Archaeologists excavate experimental WWII catapult

Archaeologists from MOLA (Museum of London Archaeology) have excavated an experimental WWII prototype catapult at Harwell in Oxfordshire, England.

Named the Royal Aircraft Establishment (RAE) Mark III Catapult, the system was developed to rapidly catapult bomber planes into the air over shorter runways.

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Constructed between 1938 and 1940 in Harwell, Oxfordshire, the catapult had a rotating turntable for guiding aircraft toward one of the two short concrete runways, each measuring a mere 82 metres in length. To initiate the launch, the aircraft was connected to an underground pneumatic ram via a towing hook.

Beneath the turntable, a dozen Rolls-Royce Kestrel aero engines were deployed to pressurize air to 2,000 psi, which was channelled into a pneumatic ram causing it to swiftly extend along the guided track. The result was a literal catapulting action that propelled large bomber planes into the air.

The prototype encountered various design issues, such as engine wear and a design mismatch with the intended bomber planes. The project was subsequently abandoned, and by 1941 the structure was filled in and a conventional runway built across the end of the southern arm of the catapult system.

In preparation for the development of the land, archaeologists from MOLA conducted a detailed study of the WWII relic and faithfully recreated a 3D digital replica of the remains.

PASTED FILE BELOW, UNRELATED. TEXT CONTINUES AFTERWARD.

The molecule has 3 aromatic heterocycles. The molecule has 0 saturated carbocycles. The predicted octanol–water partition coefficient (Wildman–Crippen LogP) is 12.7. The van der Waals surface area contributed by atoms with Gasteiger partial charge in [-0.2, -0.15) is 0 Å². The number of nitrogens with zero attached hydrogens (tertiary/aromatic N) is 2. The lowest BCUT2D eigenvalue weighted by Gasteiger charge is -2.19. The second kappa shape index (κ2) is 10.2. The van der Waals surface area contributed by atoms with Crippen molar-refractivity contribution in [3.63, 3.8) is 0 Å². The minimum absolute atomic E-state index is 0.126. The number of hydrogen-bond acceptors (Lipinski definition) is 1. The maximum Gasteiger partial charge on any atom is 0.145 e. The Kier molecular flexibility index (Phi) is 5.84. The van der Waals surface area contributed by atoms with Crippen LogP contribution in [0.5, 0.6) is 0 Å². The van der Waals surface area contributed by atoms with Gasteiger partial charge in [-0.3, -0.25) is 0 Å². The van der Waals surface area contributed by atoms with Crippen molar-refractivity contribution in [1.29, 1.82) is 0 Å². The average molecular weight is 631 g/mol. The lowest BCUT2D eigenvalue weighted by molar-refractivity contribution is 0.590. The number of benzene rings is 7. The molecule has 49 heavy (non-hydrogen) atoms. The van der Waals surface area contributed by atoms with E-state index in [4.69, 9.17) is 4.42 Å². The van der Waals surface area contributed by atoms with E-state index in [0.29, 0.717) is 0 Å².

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Susan Porter, MOLA Project Officer, says: “This fascinating structure reminds us of the rapid experimentation and innovation of the interwar years and WWII. Crucially, recording the location and appearance of every inch means that the catapult is preserved by record for future generations.”

The team also uncovered finds from a later runway in the vicinity, including large runway lights, roughly 1m square, and a previously unknown gun emplacement that defended the runway from attack.

Once the study is completed, all the information and discoveries will be preserved in an archive, creating a lasting archival monument of this unique relic from the early days of WWII.


Header Image Credit : MOLA

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Mark Milligan
Mark Milligan
Mark Milligan is multi-award-winning journalist and the Managing Editor at HeritageDaily. His background is in archaeology and computer science, having written over 7,500 articles across several online publications. Mark is a member of the Association of British Science Writers (ABSW), the World Federation of Science Journalists, and in 2023 was the recipient of the British Citizen Award for Education, the BCA Medal of Honour, and the UK Prime Minister's Points of Light Award.

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